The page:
January 4, 2019
After receiving interest from Apple and other customers, Sony plans to rev up production of its next-generation 3D sensors, which power front- and rear-facing 3D cameras. Sony sensor division head Satoshi Yoshihara reported that the company accelerated production of the 3D chips in late summer to meet the demand for several smartphones slated to debut in 2019. Although he did not provide production targets, he said Sony’s 3D business is already profitable and will impact earnings for the fiscal year beginning in April.
Bloomberg reports that, “Sony’s bullish outlook for 3D cameras provides much needed optimism to the global smartphone industry, which is suffering a slowdown as consumers find fewer reasons to upgrade devices.” Sony is also now offering software tool kits for developers to “experiment with the chips and create apps that generate models of faces for communication or virtual objects for online shopping.”
“Cameras revolutionized phones, and based on what I’ve seen, I have the same expectation for 3D,” said Yoshihara. “The pace will vary by field, but we’re definitely going to see adoption of 3D. I’m certain of it.”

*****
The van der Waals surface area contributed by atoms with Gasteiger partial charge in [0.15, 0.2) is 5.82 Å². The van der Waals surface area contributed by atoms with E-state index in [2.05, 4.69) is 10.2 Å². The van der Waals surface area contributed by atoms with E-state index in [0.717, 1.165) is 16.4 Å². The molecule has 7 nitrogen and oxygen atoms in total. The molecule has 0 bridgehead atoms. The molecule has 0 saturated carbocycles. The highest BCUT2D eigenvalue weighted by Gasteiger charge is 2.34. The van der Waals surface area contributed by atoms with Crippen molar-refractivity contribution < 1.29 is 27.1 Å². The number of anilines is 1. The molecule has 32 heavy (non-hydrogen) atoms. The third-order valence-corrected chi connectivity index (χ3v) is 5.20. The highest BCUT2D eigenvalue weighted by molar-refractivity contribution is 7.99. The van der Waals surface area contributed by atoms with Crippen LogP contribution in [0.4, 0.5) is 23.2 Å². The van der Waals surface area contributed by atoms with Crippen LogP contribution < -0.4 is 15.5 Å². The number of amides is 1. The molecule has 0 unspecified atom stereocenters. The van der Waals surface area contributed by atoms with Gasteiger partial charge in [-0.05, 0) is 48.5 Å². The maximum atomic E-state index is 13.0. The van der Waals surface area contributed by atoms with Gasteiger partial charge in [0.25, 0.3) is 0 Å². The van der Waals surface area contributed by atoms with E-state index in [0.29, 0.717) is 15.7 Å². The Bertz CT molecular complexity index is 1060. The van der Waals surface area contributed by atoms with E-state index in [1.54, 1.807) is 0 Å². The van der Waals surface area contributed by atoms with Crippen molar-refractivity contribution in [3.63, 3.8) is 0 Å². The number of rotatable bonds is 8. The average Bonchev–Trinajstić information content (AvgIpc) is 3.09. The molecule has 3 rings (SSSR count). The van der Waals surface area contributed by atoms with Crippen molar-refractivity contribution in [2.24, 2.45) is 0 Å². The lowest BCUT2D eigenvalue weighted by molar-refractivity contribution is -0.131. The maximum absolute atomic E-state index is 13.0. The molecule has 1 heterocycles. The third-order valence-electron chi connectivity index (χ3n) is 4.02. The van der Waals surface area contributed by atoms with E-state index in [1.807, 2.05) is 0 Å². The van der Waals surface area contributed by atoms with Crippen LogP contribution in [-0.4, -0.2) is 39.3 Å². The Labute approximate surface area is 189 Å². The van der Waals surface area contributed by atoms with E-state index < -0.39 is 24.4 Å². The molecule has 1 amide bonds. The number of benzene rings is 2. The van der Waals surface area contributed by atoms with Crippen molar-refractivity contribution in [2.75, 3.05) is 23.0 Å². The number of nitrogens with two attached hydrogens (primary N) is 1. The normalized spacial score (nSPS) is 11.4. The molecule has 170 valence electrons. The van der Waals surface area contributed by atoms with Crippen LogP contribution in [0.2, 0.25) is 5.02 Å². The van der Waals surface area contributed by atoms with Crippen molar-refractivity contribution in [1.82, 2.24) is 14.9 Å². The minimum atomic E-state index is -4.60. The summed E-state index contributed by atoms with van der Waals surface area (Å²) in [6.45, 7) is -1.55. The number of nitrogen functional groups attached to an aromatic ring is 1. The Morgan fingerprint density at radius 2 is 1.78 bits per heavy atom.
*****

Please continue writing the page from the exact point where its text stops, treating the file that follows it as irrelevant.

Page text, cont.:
According to Yoshihara, “there will only be a need for two 3D chips on devices, for the front and back, despite a trend by smartphone makers to have three or more cameras.” Among the examples demonstrated with a custom phone with a 3D rear camera was an app where “the phone calculated the depth of the room and accurately displayed a virtual goldfish swimming in-front of and behind real-life objects.”
“The most important thing in the coming year will be to get people excited,” said Yoshihara.
Sony dominates about half of the camera chip market. According to sources, the company supplies Apple, Alphabet and Samsung Electronics, as well as Huawei Technologies. Its rivals include Lumentum Holdings and STMicroelectronics, but Yoshihara pointed out that Sony technology “differs from the ‘structured light’ approach of existing chips which have limits in terms of accuracy and distance.”
Instead, Sony relies on the ‘time of flight’ method that “sends out invisible laser pulses and measures how long they take to bounce back,” which, said Yoshihara, “creates more detailed 3D models and works at distances of five meters.”
Other uses for the Sony technology “include mobile games, which could involve creating virtual characters that interact with and navigate real-world environments, or ones that use hand gestures for control.” Bloomberg notes, however, that “demand for Sony’s technology is untested and it remains to be seen if consumer interest in 3D will be enough to snap the smartphone market out of its funk.”